reached 29.9 million, increasing 9% in 2010. The demand for cattle and sheep and goat increases at
certain times throughout the year, especially during the religious Sacrifice season. During this religious
event, nearly 0.5 million cattle and 2.5 million sheep and goat are sacrificed reaching a value of nearly
$1.5 billion. The government also tries to support livestock farmers by applying high taxes on imports
and giving support payments for improving farms. The number of poultry also increased 2.1% reaching
238.9 million in 2010 while the number of laying hens increased 6.7% reaching 70.9 million. Although
there are many countries importing poultry from Turkey, the most important ones are Middle Eastern
countries such as Iraq, Azerbaijan, Tajikistan and Iran. In 2010, poultry meat and offal exports
amounted to $229 million, increasing 49% from the previous year. Iraq still keeps it title as Turkey’s
largest market, worth $135 million in 2010.
Milk production also increased 8% reaching 13.5 million tons whereas fleece, animal hair and animal
hair production showed slight changes, reaching 42, 2.6 and 200 thousand tons respectively. Fishery
production reached 653 thousand tons which is a 4.8% increase. Although there were steady increases in
livestock, apiculture and sericulture production did not keep up with these increases.
Turkish Agricultural Economy
As a result of improved agricultural production, the Turkish economy benefits in terms of both domestic
production and exports. Turkey’s agricultural exports amounted to $5.1 billion, increasing 13% in 2010.
However, when processed products are included, this reaches $10.49 billion, a14% increase from the
Turkey is the largest producer of hazelnuts, apricots, cherries and poppy seeds in the world and the
second largest producer of quinces, leeks, figs, vetch, melons, cucumbers and strawberries. It is the third
largest producer of chickpeas, honey, apples, lentils and walnuts in the World In terms of quantity.
Turkey’s top agricultural exports consist of hazelnuts with $710 million, wheat flour with $596 million,
food preps with $535 million, unmanufactured tobacco with $490 million and prepared nuts with $413
million. Turkey’s top agricultural imports include cotton lint, wheat, sunflower oil, soy beans, and
While Turkey’s main agricultural exports to the U.S. are tobacco, processed fruits, olive oil, tree nuts,
spices and snack foods, the main U.S. agricultural exports to Turkey are cotton, soybeans, feed
ingredients, juices and tree nuts. In 2011, Turkey’s total export to the U.S. amounted $4.5 billion
whereas total imports from U.S. were $16 billion. Most of what Turkey imported was bulk ingredients
that were further processed in Turkey, and in many cases exported however most of what Turkey sent to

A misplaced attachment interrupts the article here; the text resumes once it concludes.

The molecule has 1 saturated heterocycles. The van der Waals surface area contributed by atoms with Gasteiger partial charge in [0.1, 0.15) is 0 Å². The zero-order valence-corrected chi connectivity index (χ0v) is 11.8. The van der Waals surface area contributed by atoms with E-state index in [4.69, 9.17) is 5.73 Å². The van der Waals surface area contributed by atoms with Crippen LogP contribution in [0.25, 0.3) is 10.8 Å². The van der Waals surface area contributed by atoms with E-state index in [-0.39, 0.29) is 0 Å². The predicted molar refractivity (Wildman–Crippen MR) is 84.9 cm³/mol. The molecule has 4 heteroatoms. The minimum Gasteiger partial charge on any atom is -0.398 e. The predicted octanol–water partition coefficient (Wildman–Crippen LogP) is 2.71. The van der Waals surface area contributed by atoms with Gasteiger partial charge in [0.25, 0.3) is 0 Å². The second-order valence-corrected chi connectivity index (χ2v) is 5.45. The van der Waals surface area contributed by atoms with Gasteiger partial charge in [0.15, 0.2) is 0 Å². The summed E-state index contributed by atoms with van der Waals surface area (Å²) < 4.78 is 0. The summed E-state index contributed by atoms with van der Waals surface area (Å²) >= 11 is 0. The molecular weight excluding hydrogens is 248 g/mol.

the United States was value-added consumer ready products.
Having some important port cities such as Istanbul, Izmir, and Mersin provides many trade
opportunities for Turkey. As a result, the location of Turkish ports has a great influence on the trade of
bulk commodities. Turkey’s top agricultural bulk commodity imports included wheat with 2.25 million
tons, soybeans with 1.75 million tons, cotton lint with 889 thousand tons, sunflower seed with 648
thousand tons and maize with 452 thousand tons; worth $650 million, $734 million, $1.7 billion, $346
million and $123 million, respectively. Turkey’s top agricultural bulk commodity exports were wheat
flour with 1.8 million tons, wheat with 1.7 million tons, tomatoes with 573 thousand tons, lemons with
407 thousand tons, and mandarins with 364 thousand tons: worth $604 million, $200 million, $475
million, $277 million, and $288 million, respectively.
Among Turkey’s top 20 agricultural imports soybeans, sunflower oil and seed, cocoa beans, and sesame
seeds show sharp increases in recent years. There is also a constant increase in the exportation of flour,
food prepared foods, pastry, raisins, chocolate, dry apricots, sugar confectionery, and vinegar. Although
the products above are in the thousands of tons at least, there are other imports which are lesser in
quantity, but which also are increasing sharply. For example, fine goat hair imports increased from 5
tons worth $37 thousand to 18 tons worth $1.05 million (2754% increase) in the last five years. Maple
sugar and syrup imports increased from 1 ton worth $5 thousand to $7 tons worth $76 thousand (985%
increase) in the last five years.
Turkish Consumption of Agriculture
The Turkish consumption patterns changed as a result of the socio-economic conditions. A growing
young population, increasing GDP and rising number of full time employed female population changed
Turkey’s overall consumption patterns. Turkey is one of the largest markets in baked goods, with a high
per capita consumption of bread and bread products. emerging rapidly increasing number of large
shopping malls now offer various kinds of products, leading Turkish consumers to become increasingly
demanding. Traditional consumption habits are being replaced with modern, international ones.
High value products such as coffee, chocolate, cookies, crackers, breakfast cereals, and alcohol are
consumed highly by the majority of the society, resulting in higher usage of packaged and processed
food. The young population, who is inclined to try new brands and products, prefers both international
and domestic brands rather than small scale locally produced products. High value products such as
fresh meat, roasted coffee, sugar, and dairy products are also preferred by the Turkish consumers.
A growing tourism sector is also leading to changing consumption patterns as hotels and restaurants in
tourist areas change in order to compete with neighboring tourism countries and to meet the demand of
guests. This includes importing various kinds of alcoholic beverages. The tourism sector attracts
millions of international visitors to the country. This went from 13 million tourists in 2002 to 31 million
tourists in 2011. Therefore, the Turkish domestic market served more than 100 million people in 2011.
Still, the market is not fully sufficient to meet the demands of all these consumers and there is still
plenty of opportunity for continued growth in the Turkish agricultural sector.